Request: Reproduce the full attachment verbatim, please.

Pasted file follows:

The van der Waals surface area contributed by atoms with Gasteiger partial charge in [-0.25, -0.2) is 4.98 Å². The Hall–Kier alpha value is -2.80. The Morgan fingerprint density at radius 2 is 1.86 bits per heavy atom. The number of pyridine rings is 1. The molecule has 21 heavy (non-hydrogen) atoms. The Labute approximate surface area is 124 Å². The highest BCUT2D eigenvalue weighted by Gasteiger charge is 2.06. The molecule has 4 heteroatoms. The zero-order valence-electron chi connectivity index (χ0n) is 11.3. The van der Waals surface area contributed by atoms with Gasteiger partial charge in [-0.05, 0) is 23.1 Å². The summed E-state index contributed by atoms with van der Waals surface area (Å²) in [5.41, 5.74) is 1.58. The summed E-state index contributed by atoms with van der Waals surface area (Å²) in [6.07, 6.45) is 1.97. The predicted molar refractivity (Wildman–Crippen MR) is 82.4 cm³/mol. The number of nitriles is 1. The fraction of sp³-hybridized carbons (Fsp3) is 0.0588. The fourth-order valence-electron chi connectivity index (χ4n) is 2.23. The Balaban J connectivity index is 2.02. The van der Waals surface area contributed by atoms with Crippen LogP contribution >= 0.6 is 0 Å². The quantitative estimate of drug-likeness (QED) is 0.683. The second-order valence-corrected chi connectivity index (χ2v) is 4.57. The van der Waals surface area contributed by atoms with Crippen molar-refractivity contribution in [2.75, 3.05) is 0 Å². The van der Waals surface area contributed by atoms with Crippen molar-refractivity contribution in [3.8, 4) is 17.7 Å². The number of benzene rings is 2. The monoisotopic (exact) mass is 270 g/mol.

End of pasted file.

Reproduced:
The van der Waals surface area contributed by atoms with Gasteiger partial charge in [-0.25, -0.2) is 4.98 Å². The Hall–Kier alpha value is -2.80. The Morgan fingerprint density at radius 2 is 1.86 bits per heavy atom. The number of pyridine rings is 1. The molecule has 21 heavy (non-hydrogen) atoms. The Labute approximate surface area is 124 Å². The highest BCUT2D eigenvalue weighted by Gasteiger charge is 2.06. The molecule has 4 heteroatoms. The zero-order valence-electron chi connectivity index (χ0n) is 11.3. The van der Waals surface area contributed by atoms with Gasteiger partial charge in [-0.05, 0) is 23.1 Å². The summed E-state index contributed by atoms with van der Waals surface area (Å²) in [5.41, 5.74) is 1.58. The summed E-state index contributed by atoms with van der Waals surface area (Å²) in [6.07, 6.45) is 1.97. The predicted molar refractivity (Wildman–Crippen MR) is 82.4 cm³/mol. The number of nitriles is 1. The fraction of sp³-hybridized carbons (Fsp3) is 0.0588. The fourth-order valence-electron chi connectivity index (χ4n) is 2.23. The Balaban J connectivity index is 2.02. The van der Waals surface area contributed by atoms with Crippen LogP contribution >= 0.6 is 0 Å². The quantitative estimate of drug-likeness (QED) is 0.683. The second-order valence-corrected chi connectivity index (χ2v) is 4.57. The van der Waals surface area contributed by atoms with Crippen molar-refractivity contribution in [2.75, 3.05) is 0 Å². The van der Waals surface area contributed by atoms with Crippen molar-refractivity contribution in [3.8, 4) is 17.7 Å². The number of benzene rings is 2. The monoisotopic (exact) mass is 270 g/mol.